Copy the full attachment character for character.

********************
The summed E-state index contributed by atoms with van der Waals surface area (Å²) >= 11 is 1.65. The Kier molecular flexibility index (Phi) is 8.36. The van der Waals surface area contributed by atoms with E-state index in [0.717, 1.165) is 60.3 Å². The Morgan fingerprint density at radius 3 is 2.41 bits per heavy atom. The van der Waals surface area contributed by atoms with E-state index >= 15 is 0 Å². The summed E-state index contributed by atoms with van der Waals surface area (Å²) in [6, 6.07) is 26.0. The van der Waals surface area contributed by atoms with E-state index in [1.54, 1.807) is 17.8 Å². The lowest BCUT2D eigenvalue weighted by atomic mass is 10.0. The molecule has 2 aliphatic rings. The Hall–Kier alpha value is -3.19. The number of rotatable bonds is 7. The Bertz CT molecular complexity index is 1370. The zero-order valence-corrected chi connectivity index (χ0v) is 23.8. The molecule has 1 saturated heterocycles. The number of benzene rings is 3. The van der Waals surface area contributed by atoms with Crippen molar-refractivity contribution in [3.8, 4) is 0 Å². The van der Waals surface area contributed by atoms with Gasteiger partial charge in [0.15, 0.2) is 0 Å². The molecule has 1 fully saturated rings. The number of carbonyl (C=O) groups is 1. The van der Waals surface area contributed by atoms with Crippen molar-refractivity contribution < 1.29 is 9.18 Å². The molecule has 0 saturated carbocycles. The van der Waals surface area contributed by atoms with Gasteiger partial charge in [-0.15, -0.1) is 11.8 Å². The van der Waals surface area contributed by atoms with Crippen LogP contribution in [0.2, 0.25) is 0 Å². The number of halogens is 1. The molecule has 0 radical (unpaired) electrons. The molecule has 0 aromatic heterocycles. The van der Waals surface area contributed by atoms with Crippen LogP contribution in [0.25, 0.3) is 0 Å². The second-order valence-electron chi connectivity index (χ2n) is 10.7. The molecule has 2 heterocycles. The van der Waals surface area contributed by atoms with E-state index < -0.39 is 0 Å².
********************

The summed E-state index contributed by atoms with van der Waals surface area (Å²) >= 11 is 1.65. The Kier molecular flexibility index (Phi) is 8.36. The van der Waals surface area contributed by atoms with E-state index in [0.717, 1.165) is 60.3 Å². The Morgan fingerprint density at radius 3 is 2.41 bits per heavy atom. The van der Waals surface area contributed by atoms with E-state index >= 15 is 0 Å². The summed E-state index contributed by atoms with van der Waals surface area (Å²) in [6, 6.07) is 26.0. The van der Waals surface area contributed by atoms with E-state index in [1.54, 1.807) is 17.8 Å². The lowest BCUT2D eigenvalue weighted by atomic mass is 10.0. The molecule has 2 aliphatic rings. The Hall–Kier alpha value is -3.19. The number of rotatable bonds is 7. The Bertz CT molecular complexity index is 1370. The zero-order valence-corrected chi connectivity index (χ0v) is 23.8. The molecule has 1 saturated heterocycles. The number of benzene rings is 3. The van der Waals surface area contributed by atoms with Crippen molar-refractivity contribution in [3.8, 4) is 0 Å². The van der Waals surface area contributed by atoms with Gasteiger partial charge in [0.15, 0.2) is 0 Å². The molecule has 1 fully saturated rings. The number of carbonyl (C=O) groups is 1. The van der Waals surface area contributed by atoms with Crippen molar-refractivity contribution < 1.29 is 9.18 Å². The molecule has 0 saturated carbocycles. The van der Waals surface area contributed by atoms with Gasteiger partial charge in [-0.15, -0.1) is 11.8 Å². The van der Waals surface area contributed by atoms with Crippen LogP contribution in [0.2, 0.25) is 0 Å². The number of halogens is 1. The molecule has 0 radical (unpaired) electrons. The molecule has 0 aromatic heterocycles. The van der Waals surface area contributed by atoms with Crippen LogP contribution in [0.25, 0.3) is 0 Å². The second-order valence-electron chi connectivity index (χ2n) is 10.7. The molecule has 2 heterocycles. The van der Waals surface area contributed by atoms with E-state index < -0.39 is 0 Å².